writes Jonathan Glater in an excellent story about blawgs – lawyer blogs – in last Friday’s New York Times.Inside every lawyer, it is said, there is a brilliant writer, held back by professional ambition or by fear of failure. Nowhere is that truism more evident than in the explosion of online blogs by, for and about lawyers.” So
The story covers lawyer blogs, often called blawgs, including Neil Wehneman’s blog on his life as a beginning law student, Markos Moulitsas Zúniga political journal, www.dailykos.com, Evan Schaeffer’s www.legalunderground.com and John H. Hinderaker’s www.powerlineblog.com, which contributed to the downfall of Dan Rather.
What was real interesting was the popularity of lawyer blogs or blawgs. Lawyers constitute considerably less than 1 percent of the population but per a survey conducted by Blogads.com found that 5.1 percent of the people reading blogs were lawyers or judges. This puts lawyers fourth behind computer professionals, students and retirees.
The survey also found that 6.1 percent of blog publishers were in the legal profession, putting lawyers fourth again, behind the 17.5 percent who said they were in the field of education, 15.1 percent in computer software and 6.4 percent in media.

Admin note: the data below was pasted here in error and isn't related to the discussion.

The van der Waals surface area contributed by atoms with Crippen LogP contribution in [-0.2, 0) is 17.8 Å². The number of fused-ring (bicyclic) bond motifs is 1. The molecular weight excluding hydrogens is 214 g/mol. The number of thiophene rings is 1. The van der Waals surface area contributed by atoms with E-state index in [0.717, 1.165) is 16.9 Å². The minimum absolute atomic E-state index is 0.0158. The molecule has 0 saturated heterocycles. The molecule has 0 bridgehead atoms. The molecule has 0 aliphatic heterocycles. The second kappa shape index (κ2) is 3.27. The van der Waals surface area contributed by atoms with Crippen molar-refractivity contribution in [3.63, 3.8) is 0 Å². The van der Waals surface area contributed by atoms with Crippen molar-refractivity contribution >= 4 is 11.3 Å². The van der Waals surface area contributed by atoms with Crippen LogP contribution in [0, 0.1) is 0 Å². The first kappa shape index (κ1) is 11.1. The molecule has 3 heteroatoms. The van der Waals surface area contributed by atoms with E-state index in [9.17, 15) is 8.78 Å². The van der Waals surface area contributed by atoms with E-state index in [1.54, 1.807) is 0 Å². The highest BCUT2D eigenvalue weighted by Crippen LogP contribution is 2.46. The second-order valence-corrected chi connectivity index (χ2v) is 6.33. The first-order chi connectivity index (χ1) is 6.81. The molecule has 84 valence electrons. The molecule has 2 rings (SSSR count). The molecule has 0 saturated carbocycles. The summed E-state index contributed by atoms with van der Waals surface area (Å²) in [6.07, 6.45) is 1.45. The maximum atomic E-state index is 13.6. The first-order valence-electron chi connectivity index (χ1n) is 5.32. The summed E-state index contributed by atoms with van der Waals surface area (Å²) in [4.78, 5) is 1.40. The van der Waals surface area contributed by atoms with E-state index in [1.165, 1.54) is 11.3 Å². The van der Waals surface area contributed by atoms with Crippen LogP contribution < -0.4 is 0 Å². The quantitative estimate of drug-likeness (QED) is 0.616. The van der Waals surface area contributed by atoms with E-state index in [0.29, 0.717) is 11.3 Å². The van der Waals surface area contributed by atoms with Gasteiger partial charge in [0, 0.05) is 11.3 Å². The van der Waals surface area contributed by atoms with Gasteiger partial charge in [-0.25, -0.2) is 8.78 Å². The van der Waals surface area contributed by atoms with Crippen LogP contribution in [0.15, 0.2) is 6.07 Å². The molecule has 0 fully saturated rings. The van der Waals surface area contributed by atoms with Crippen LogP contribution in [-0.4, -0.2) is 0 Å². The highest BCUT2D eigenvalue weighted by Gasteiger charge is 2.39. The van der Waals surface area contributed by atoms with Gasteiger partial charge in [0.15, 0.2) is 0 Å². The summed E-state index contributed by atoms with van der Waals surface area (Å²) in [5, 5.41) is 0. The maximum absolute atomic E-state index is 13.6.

The Times also reported lawyers have fun publishing a blawg.
Lawyers may also find some of their day-to-day tasks unrewarding, [said Hinderaker], and blogging offers a way to wield more influence in discussions of topics that they care about – especially politics. The law ‘is a business that attracts a lot of people who have quite a bit of ability and ambition,’ he said. ‘For many of them, their law practice doesn’t fully satisfy that desire to play a part in the world.’
‘It’s our natural environment, to read things on the Web, to read news stories, and to have something to say,’ said Ann Althouse, a law professor at the University of Wisconsin who posts her views at althouse.blogspot.com. Compared with spending a year writing a law review article, she said, blogging is fun.
And perhaps most importantly, lawyer blogs put people in touch with average people. Denise Howell, perhaps the first lawyer to publish a blog put it well.
…[T]he blogs demystified the law without costing outrageous sums; led to more open, frequent and occasionally informed discussions of politics, law and occasionally morality; and helped forge links between practicing lawyers, law professors, law students and the real world. Blogs break down the barriers.
Blawgs or lawyer blogs are really taking off. Coverage this last week ranged from the leading legal newspaper, The National Law Journal, to the nation’s largest daily newspaper, The New York Times.